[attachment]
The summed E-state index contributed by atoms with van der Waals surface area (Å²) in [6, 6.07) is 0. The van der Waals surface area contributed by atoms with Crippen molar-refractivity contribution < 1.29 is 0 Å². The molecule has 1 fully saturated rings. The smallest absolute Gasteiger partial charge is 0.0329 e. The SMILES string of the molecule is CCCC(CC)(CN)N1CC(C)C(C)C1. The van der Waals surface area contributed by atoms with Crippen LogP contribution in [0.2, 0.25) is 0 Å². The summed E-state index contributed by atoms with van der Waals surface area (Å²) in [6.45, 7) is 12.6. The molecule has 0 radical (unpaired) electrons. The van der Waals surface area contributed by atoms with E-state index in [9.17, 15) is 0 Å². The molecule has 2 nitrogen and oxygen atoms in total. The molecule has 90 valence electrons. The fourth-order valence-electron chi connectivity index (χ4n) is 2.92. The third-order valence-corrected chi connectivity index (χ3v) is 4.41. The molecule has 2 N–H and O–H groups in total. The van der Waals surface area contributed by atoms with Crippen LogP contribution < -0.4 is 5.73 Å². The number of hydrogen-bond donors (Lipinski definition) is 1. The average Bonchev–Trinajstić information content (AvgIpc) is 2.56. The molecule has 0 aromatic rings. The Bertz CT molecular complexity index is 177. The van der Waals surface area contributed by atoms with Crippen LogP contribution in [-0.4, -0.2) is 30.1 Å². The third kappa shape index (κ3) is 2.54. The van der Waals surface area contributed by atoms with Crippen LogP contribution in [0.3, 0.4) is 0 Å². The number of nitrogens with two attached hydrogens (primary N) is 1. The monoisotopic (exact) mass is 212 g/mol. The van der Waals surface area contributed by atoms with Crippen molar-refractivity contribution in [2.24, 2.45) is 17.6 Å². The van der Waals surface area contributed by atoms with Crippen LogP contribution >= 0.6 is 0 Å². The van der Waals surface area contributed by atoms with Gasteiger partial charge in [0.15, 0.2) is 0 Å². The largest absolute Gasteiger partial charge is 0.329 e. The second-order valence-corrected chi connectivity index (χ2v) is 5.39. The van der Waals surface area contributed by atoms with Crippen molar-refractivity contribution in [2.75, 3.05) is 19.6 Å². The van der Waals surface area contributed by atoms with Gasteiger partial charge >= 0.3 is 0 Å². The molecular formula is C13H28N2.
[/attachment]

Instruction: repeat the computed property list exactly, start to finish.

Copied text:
The summed E-state index contributed by atoms with van der Waals surface area (Å²) in [6, 6.07) is 0. The van der Waals surface area contributed by atoms with Crippen molar-refractivity contribution < 1.29 is 0 Å². The molecule has 1 fully saturated rings. The smallest absolute Gasteiger partial charge is 0.0329 e. The SMILES string of the molecule is CCCC(CC)(CN)N1CC(C)C(C)C1. The van der Waals surface area contributed by atoms with Crippen LogP contribution in [0.2, 0.25) is 0 Å². The summed E-state index contributed by atoms with van der Waals surface area (Å²) in [6.45, 7) is 12.6. The molecule has 0 radical (unpaired) electrons. The van der Waals surface area contributed by atoms with E-state index in [9.17, 15) is 0 Å². The molecule has 2 nitrogen and oxygen atoms in total. The molecule has 90 valence electrons. The fourth-order valence-electron chi connectivity index (χ4n) is 2.92. The third-order valence-corrected chi connectivity index (χ3v) is 4.41. The molecule has 2 N–H and O–H groups in total. The van der Waals surface area contributed by atoms with Crippen LogP contribution < -0.4 is 5.73 Å². The number of hydrogen-bond donors (Lipinski definition) is 1. The average Bonchev–Trinajstić information content (AvgIpc) is 2.56. The molecule has 0 aromatic rings. The Bertz CT molecular complexity index is 177. The van der Waals surface area contributed by atoms with Crippen LogP contribution in [-0.4, -0.2) is 30.1 Å². The third kappa shape index (κ3) is 2.54. The van der Waals surface area contributed by atoms with Crippen LogP contribution in [0.3, 0.4) is 0 Å². The number of nitrogens with two attached hydrogens (primary N) is 1. The monoisotopic (exact) mass is 212 g/mol. The van der Waals surface area contributed by atoms with Crippen molar-refractivity contribution in [2.24, 2.45) is 17.6 Å². The van der Waals surface area contributed by atoms with Crippen LogP contribution >= 0.6 is 0 Å². The van der Waals surface area contributed by atoms with Gasteiger partial charge in [0.15, 0.2) is 0 Å². The largest absolute Gasteiger partial charge is 0.329 e. The second-order valence-corrected chi connectivity index (χ2v) is 5.39. The van der Waals surface area contributed by atoms with Crippen molar-refractivity contribution in [2.75, 3.05) is 19.6 Å². The van der Waals surface area contributed by atoms with Gasteiger partial charge >= 0.3 is 0 Å². The molecular formula is C13H28N2.